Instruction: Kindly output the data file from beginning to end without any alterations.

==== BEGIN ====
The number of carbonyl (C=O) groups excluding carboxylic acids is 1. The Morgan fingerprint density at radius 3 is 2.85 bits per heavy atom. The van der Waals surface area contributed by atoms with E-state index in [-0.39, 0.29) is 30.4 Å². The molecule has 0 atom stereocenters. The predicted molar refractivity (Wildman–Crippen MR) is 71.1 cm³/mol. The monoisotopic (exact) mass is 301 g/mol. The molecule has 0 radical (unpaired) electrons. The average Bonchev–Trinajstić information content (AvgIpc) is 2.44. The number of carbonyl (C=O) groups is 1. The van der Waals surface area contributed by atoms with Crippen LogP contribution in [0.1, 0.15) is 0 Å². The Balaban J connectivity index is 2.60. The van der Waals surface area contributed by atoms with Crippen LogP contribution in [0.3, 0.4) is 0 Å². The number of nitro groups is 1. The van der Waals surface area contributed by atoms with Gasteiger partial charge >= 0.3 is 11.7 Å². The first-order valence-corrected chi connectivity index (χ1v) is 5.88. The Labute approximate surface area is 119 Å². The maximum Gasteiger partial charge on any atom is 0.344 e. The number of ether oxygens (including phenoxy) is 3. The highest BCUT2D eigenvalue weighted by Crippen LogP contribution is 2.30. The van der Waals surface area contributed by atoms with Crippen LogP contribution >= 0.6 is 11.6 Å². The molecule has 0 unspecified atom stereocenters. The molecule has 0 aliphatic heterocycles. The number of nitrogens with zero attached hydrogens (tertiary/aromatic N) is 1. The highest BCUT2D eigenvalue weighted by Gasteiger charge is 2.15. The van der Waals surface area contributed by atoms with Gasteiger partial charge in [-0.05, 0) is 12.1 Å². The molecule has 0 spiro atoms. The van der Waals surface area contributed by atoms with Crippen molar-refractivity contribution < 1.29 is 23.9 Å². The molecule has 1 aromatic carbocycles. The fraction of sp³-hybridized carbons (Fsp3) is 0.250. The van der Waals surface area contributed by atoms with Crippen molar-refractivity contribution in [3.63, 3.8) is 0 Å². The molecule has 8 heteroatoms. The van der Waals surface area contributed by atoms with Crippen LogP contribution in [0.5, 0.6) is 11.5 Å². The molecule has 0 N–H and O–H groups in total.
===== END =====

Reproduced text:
The number of carbonyl (C=O) groups excluding carboxylic acids is 1. The Morgan fingerprint density at radius 3 is 2.85 bits per heavy atom. The van der Waals surface area contributed by atoms with E-state index in [-0.39, 0.29) is 30.4 Å². The molecule has 0 atom stereocenters. The predicted molar refractivity (Wildman–Crippen MR) is 71.1 cm³/mol. The monoisotopic (exact) mass is 301 g/mol. The molecule has 0 radical (unpaired) electrons. The average Bonchev–Trinajstić information content (AvgIpc) is 2.44. The number of carbonyl (C=O) groups is 1. The van der Waals surface area contributed by atoms with Crippen LogP contribution in [0.1, 0.15) is 0 Å². The Balaban J connectivity index is 2.60. The van der Waals surface area contributed by atoms with Crippen LogP contribution in [0.3, 0.4) is 0 Å². The number of nitro groups is 1. The van der Waals surface area contributed by atoms with Gasteiger partial charge >= 0.3 is 11.7 Å². The first-order valence-corrected chi connectivity index (χ1v) is 5.88. The Labute approximate surface area is 119 Å². The maximum Gasteiger partial charge on any atom is 0.344 e. The number of ether oxygens (including phenoxy) is 3. The highest BCUT2D eigenvalue weighted by Crippen LogP contribution is 2.30. The van der Waals surface area contributed by atoms with Crippen LogP contribution >= 0.6 is 11.6 Å². The molecule has 0 unspecified atom stereocenters. The molecule has 0 aliphatic heterocycles. The number of nitrogens with zero attached hydrogens (tertiary/aromatic N) is 1. The highest BCUT2D eigenvalue weighted by Gasteiger charge is 2.15. The van der Waals surface area contributed by atoms with Gasteiger partial charge in [-0.05, 0) is 12.1 Å². The molecule has 0 spiro atoms. The van der Waals surface area contributed by atoms with Crippen molar-refractivity contribution < 1.29 is 23.9 Å². The molecule has 1 aromatic carbocycles. The fraction of sp³-hybridized carbons (Fsp3) is 0.250. The van der Waals surface area contributed by atoms with Crippen molar-refractivity contribution in [3.63, 3.8) is 0 Å². The molecule has 8 heteroatoms. The van der Waals surface area contributed by atoms with Crippen LogP contribution in [0.5, 0.6) is 11.5 Å². The molecule has 0 N–H and O–H groups in total.